Jesus is Lord of the Sabbath
The reading for today tells of how the Pharisees criticized Jesus because His disciples were picking heads of grain on the Sabbath. Other accounts add a detail to this story; the disciples were hungry (Matthew 12:1, Luke 6:1-5).Under Jewish law, harvesting on the Sabbath, as with a sickle, was unlawful, but if one were hungry, it was permissible to pick and eat from a neighbor’s vineyard or field (Deuteronomy 23:25). Jesus tells the Pharisees, “The Sabbath was made for man, not man for the Sabbath.” On another Sabbath, after healing a man with a shriveled hand, they again confronted Jesus for working on the Sabbath. He responded by asking them, “Which is lawful on the Sabbath: to do good or to do evil, to save life or to kill?” Confounded and embarrassed, the Pharisees joined with the Herodians, other enemies of Jesus, in plotting to kill Him.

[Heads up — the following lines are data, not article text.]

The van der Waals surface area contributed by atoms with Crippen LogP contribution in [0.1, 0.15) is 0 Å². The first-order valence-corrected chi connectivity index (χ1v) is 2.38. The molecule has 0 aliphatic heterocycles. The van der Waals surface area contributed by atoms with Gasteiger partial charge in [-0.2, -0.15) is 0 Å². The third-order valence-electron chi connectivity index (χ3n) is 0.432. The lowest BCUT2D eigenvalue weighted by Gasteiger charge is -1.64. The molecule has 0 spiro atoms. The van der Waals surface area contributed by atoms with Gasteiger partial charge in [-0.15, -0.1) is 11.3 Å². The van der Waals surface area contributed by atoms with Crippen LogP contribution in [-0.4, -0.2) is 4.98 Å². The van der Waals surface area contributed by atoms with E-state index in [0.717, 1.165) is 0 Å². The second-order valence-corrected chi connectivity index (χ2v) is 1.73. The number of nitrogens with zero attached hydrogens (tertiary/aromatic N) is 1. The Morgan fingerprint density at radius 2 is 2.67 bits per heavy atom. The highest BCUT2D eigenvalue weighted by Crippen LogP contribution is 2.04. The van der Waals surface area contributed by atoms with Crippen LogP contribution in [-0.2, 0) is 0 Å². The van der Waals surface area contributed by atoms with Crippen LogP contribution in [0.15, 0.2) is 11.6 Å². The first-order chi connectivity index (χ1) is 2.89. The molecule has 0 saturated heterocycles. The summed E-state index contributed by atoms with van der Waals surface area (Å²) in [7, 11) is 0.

It is important for us as Christians to keep in our hearts both of Jesus’ responses. Yes, keeping the Sabbath is important, but it should not become merely a religious exercise, one that prevents us from doing good for others. As followers of Jesus Christ, every day in every way we should do good and work toward saving lives. In that sense, everyday should be the Sabbath to us.
Stepping Out in Lent – As we get closer to Good Friday and the crucifixion of our Savior, Jesus Christ, we strive to do what is pleasing in God’s sight no matter what day of the week it is. Every day should be our Sabbath even if our words and deeds embarrass our enemies. As the great humorist Mark Twain was quoted “Always do right. This will gratify some people and astonish the rest.” I am sure that Our Lord inspired Mr. Twain.
Author – Van Jones is a member of the Vestry and is responsible for our parking and the markings on the grass lots. Along with his wife, Maryann, he helps to set the altar for our Wednesday 12:10 Healing Service.